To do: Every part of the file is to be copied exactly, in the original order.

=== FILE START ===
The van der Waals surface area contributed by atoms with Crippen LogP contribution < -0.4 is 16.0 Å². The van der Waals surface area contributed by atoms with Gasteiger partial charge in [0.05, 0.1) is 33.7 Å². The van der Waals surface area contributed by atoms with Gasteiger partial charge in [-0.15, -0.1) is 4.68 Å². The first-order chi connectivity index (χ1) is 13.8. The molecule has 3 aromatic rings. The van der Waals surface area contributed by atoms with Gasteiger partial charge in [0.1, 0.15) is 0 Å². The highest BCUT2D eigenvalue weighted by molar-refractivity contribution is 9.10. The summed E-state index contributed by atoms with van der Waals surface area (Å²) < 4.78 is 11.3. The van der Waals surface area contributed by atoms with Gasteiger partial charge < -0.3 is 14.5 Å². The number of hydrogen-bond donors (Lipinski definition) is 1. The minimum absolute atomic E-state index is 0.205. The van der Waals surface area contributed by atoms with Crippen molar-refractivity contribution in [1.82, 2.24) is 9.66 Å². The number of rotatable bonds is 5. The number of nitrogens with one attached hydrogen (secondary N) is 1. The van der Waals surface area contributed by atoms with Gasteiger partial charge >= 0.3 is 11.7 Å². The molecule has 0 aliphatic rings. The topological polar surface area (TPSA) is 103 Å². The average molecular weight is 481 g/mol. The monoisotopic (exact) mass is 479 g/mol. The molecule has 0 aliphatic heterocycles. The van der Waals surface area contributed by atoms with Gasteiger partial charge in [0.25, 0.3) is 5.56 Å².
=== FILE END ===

The van der Waals surface area contributed by atoms with Crippen LogP contribution < -0.4 is 16.0 Å². The van der Waals surface area contributed by atoms with Gasteiger partial charge in [0.05, 0.1) is 33.7 Å². The van der Waals surface area contributed by atoms with Gasteiger partial charge in [-0.15, -0.1) is 4.68 Å². The first-order chi connectivity index (χ1) is 13.8. The molecule has 3 aromatic rings. The van der Waals surface area contributed by atoms with Gasteiger partial charge in [0.1, 0.15) is 0 Å². The highest BCUT2D eigenvalue weighted by molar-refractivity contribution is 9.10. The summed E-state index contributed by atoms with van der Waals surface area (Å²) < 4.78 is 11.3. The van der Waals surface area contributed by atoms with Gasteiger partial charge < -0.3 is 14.5 Å². The number of hydrogen-bond donors (Lipinski definition) is 1. The minimum absolute atomic E-state index is 0.205. The van der Waals surface area contributed by atoms with Crippen molar-refractivity contribution in [1.82, 2.24) is 9.66 Å². The number of rotatable bonds is 5. The number of nitrogens with one attached hydrogen (secondary N) is 1. The van der Waals surface area contributed by atoms with Gasteiger partial charge >= 0.3 is 11.7 Å². The molecule has 0 aliphatic rings. The topological polar surface area (TPSA) is 103 Å². The average molecular weight is 481 g/mol. The monoisotopic (exact) mass is 479 g/mol. The molecule has 0 aliphatic heterocycles. The van der Waals surface area contributed by atoms with Gasteiger partial charge in [0.25, 0.3) is 5.56 Å².